“Mr and Mrs T—
    Sincerely hope to see
    Mr and Mrs Drum-
    Mond, to a very hum-
    Ble party that they in-
    Tend to ask their kin
    To, on the Saturday
    Of the week ensuing:
    When fiddles they will play,
    And other things be doing.”
Belle Vue House.

To which jeu d’esprit Mr Drummond answered with a pencil on a card—

    “Mr and Mrs Drum-
    Mond intend to come.”

“Here, give Tomkins that, Jacob; it will please him better than any formal acceptation.” Mr and Mrs Turnbull were also asked; the former accepted, but the latter indignantly refused.

When I arrived with Mr and Mrs Drummond many of the company were there; the garden was what they called illuminated, that is, every gooseberry-bush had one variegated lamp suspended above the centre; and, as Mr Tomkins told me afterwards, the lamps were red and yellow, according to the fruit they bore. It was a cold, frosty, clear night, and the lamps twinkled as brightly among the bare boughs of the gooseberry trees as the stars did in the heavens. The company in general were quite charmed with the novelty. “Quite a minor Wauxhall,” cried one lady, whose exuberance of fat kept her warm enough to allow her to stare about in the open air. The entrance porch had a dozen little lamps, backed with laurel twigs, and looked very imposing. Mrs Tomkins received her company upon the steps outside, that she might have the pleasure of hearing their praises of her external arrangements; still it was freezing, and she shivered not a little. The drawing-room, fourteen feet by ten, was fitted up as a ballroom, with two fiddlers and a fifer sitting in a corner and a country-dance was performing when we arrived. Over the mantle-piece was a square of laurel twigs, inclosing as a frame this couplet from the poetical brain of the master of the house, cut out in red paper, and bespangled with blue and yellow tinsel—

“Here we are to dance so gay,
While the fiddlers play away.”

Other appropriate distichs, which I have now forgotten, were framed in the same way on each of the other compartments. But the dining-room was the chef d’oeuvre. It was formed into a bower, with evergreens, and on the evergreen boughs were stuck real apples and oranges in all directions, so that you could help yourself.

“Vell, I do declare, this is a paradise!” exclaimed the fat lady who entered with me.

“In all but one thing, ma’am,” replied Mr Turnbull, who, with his coat off, was squeezing lemons for the punch—“there’s no forbidden fruit. You may help yourself.”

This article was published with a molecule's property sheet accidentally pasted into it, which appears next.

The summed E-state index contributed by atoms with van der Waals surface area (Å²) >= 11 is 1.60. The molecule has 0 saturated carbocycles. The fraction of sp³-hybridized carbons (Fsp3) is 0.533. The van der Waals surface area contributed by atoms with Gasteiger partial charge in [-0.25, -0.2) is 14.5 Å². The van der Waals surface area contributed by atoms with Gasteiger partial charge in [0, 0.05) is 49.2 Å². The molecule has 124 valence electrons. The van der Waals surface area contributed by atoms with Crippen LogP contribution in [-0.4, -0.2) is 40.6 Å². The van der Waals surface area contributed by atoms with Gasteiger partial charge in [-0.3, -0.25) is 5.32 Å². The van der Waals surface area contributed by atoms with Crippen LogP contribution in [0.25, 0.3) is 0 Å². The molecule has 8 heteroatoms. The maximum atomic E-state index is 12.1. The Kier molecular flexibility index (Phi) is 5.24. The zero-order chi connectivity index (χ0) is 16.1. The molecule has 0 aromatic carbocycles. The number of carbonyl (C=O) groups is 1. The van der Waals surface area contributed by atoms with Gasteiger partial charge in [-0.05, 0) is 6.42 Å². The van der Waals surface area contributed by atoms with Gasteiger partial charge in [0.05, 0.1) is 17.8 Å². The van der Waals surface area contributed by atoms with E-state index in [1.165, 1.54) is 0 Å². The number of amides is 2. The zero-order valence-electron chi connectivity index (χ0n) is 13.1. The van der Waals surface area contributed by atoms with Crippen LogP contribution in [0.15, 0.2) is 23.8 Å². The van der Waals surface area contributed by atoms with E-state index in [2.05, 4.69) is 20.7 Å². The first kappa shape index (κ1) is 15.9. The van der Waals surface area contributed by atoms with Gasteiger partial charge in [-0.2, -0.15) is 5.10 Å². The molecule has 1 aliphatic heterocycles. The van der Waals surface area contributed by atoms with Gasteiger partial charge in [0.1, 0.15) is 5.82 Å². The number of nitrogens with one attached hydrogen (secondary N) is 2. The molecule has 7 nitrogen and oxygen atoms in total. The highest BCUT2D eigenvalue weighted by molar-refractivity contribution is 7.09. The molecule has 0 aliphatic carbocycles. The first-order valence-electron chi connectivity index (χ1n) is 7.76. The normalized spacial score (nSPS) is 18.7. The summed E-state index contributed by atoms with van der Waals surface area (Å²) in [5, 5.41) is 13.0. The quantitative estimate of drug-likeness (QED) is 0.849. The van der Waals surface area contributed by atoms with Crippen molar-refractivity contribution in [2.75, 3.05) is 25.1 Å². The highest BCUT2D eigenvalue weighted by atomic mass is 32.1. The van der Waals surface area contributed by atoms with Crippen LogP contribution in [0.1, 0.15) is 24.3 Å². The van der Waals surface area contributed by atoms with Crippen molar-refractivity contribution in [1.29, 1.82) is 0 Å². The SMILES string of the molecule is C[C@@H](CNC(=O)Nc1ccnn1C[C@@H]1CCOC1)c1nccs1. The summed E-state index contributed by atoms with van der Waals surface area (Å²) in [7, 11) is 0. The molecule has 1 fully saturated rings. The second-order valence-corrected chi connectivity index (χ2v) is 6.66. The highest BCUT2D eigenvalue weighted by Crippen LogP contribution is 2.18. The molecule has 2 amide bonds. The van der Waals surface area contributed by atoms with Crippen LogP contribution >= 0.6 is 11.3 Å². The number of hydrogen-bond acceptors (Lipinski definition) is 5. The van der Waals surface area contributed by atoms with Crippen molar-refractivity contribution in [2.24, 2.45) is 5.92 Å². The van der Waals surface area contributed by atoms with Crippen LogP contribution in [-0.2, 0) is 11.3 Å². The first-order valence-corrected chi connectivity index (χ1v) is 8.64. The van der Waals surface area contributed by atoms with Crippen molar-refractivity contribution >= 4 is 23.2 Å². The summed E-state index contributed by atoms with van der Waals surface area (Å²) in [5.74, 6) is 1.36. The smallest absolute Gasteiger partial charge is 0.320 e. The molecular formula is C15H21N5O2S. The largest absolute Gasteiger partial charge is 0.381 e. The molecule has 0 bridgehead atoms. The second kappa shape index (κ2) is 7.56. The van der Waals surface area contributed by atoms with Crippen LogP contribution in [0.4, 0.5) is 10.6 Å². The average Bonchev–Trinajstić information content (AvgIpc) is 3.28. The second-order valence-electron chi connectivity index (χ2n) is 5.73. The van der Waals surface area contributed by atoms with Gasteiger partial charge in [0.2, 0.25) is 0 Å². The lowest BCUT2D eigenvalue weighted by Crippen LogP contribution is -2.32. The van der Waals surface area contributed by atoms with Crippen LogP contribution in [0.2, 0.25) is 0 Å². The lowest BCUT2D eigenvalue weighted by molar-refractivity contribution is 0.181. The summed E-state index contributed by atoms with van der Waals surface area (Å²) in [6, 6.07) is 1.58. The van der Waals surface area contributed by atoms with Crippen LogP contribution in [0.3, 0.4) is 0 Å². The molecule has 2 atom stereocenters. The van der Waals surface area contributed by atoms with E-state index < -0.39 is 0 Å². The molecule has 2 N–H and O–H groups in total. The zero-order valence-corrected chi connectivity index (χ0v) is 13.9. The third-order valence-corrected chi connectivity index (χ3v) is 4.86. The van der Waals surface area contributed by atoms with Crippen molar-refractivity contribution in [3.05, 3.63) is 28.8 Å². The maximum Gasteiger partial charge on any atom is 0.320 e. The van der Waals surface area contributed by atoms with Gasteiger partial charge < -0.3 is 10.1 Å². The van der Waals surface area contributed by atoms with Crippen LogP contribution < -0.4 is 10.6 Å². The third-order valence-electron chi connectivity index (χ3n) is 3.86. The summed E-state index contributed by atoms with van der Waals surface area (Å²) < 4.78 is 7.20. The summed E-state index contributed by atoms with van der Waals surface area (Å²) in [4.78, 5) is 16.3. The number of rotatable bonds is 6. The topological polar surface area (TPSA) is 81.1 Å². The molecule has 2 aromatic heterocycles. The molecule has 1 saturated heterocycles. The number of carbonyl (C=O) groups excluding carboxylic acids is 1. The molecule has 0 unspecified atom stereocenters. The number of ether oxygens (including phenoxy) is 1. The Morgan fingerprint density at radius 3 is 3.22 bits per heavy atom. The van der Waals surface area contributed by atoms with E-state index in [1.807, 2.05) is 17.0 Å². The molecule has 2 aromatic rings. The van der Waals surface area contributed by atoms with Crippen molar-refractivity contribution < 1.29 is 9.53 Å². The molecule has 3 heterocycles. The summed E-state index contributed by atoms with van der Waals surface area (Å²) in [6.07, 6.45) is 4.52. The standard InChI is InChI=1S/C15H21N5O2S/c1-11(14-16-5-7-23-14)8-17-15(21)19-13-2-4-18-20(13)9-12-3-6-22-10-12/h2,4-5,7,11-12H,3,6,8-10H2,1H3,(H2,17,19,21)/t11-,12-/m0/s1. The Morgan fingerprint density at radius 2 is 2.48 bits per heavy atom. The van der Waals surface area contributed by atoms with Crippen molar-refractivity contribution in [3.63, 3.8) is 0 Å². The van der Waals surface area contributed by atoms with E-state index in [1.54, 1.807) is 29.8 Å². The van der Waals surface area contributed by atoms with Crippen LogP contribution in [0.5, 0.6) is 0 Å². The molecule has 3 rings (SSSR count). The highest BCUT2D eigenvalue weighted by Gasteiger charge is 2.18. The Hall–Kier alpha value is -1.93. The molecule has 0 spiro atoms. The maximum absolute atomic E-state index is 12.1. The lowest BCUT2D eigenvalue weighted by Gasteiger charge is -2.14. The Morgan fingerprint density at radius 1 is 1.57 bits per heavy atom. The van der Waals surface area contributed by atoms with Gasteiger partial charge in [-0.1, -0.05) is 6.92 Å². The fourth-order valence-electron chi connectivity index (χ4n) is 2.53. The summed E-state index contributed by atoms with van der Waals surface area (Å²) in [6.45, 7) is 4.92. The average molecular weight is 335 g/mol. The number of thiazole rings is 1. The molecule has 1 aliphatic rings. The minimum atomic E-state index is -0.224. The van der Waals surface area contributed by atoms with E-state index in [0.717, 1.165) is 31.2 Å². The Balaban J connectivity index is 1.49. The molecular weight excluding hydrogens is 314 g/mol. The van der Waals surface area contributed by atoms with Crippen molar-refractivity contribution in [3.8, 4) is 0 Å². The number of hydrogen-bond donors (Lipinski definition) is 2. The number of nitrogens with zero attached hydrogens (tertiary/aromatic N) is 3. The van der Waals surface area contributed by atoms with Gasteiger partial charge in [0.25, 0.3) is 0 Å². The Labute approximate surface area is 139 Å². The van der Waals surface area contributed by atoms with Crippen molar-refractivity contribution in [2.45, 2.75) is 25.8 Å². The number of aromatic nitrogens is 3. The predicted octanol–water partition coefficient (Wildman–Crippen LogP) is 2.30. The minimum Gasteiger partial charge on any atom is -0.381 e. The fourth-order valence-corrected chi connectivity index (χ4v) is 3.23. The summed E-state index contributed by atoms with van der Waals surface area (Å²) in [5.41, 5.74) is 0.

The bon-mot was repeated by Mr Tomkins to the end of his existence, not only for its own sake, but because it gave him an opportunity of entering into a detail of the whole fête—the first he had ever given in his life. “Ah, Jacob, my boy, glad to see you—come and help here—they’ll soon be thirsty, I’ll warrant,” said Mr Turnbull, who was in his glory. The company, although not so very select, were very happy; they danced, drank punch, laughed, and danced again; and it was not till a late hour, long after Mr and Mrs Drummond had gone home, that I quitted the “festive scene;” Mr Turnbull, who walked away with me, declaring that it was worth a dozen of his party, although they had not such grand people as Mrs Tagliabue, or the Right Honourable Lord Viscount Babbleton. I thought so too; every one was happy, and every one at their ease; and I do believe they would have stayed much longer, but the musicians took so much punch that one fiddler broke his fiddle, the other broke his head in going down the steps into the garden, and the fifer swore he could blow no longer; so, as there was an end to the music, clogs, pattens, and lanterns were called for, the shawls were brought out of the kitchen, and every one went away. Nothing could go off better. Mrs Tomkins had a cold and rheumatism the next day; but that was not surprising, a minor Wauxhall not being seasonable in the month of December.

A week after this party we removed to Thames Street, and I performed the duty of warehouseman. Our quantity of lighters was now much increased, and employed in carrying dry goods, etcetera. One morning old Tom came under the crane to discharge his lighter, and wishing to see me, when the fall had been overhauled down to heave up the casks with which the lighter was laden, instead of hooking on a cask, held on by his hands, crying, “Hoist away,” intending to be hoisting himself up to the door of the warehouse where I was presiding. Now, there was nothing unusual in this whim of old Tom’s, but still he ran a very narrow chance, in consequence of an extra whim of young Tom’s, who, as soon as his father was suspended in the air, caught hold of his two wooden stumps, to be hoisted up also; and as he caught hold of them, standing on tiptoe, they both swung clear of the lighter, which could not approach to within five feet of the buildings. The crane was on the third story of the warehouse, and very high up. “Tom, Tom, you rascal, what the devil are you about?” cried the old man, when he felt the weight of his son’s body hanging to him.

“Going up along with you, father—hope we shall go to heaven the same way.”

“More likely to go to the devil together, you little fool; I never can bear your weight. Hoist away, there, quick.”

Hearing the voices, I looked out of the door, and perceiving their situation, ordered the men to hoist as fast as they could, before old Tom’s strength should be exhausted; but it was a compound moving crane, and we could not hoist very fast, although we could hoist very great weights. At last, as they were wound up higher and higher, old Tom’s strength was going fast. “O Tom, Tom, what must be done? I can’t—I can’t hold on but a little longer, and we shall be both dashed to pieces. My poor boy?”

“Well, then, I’ll let go, father; it was all my folly, and I’ll be the sufferer.”

“Let go!” cried old Tom; “no, no, Tom—don’t let go, my boy; I’ll try a little longer. Don’t let go, my dear boy—don’t let go!”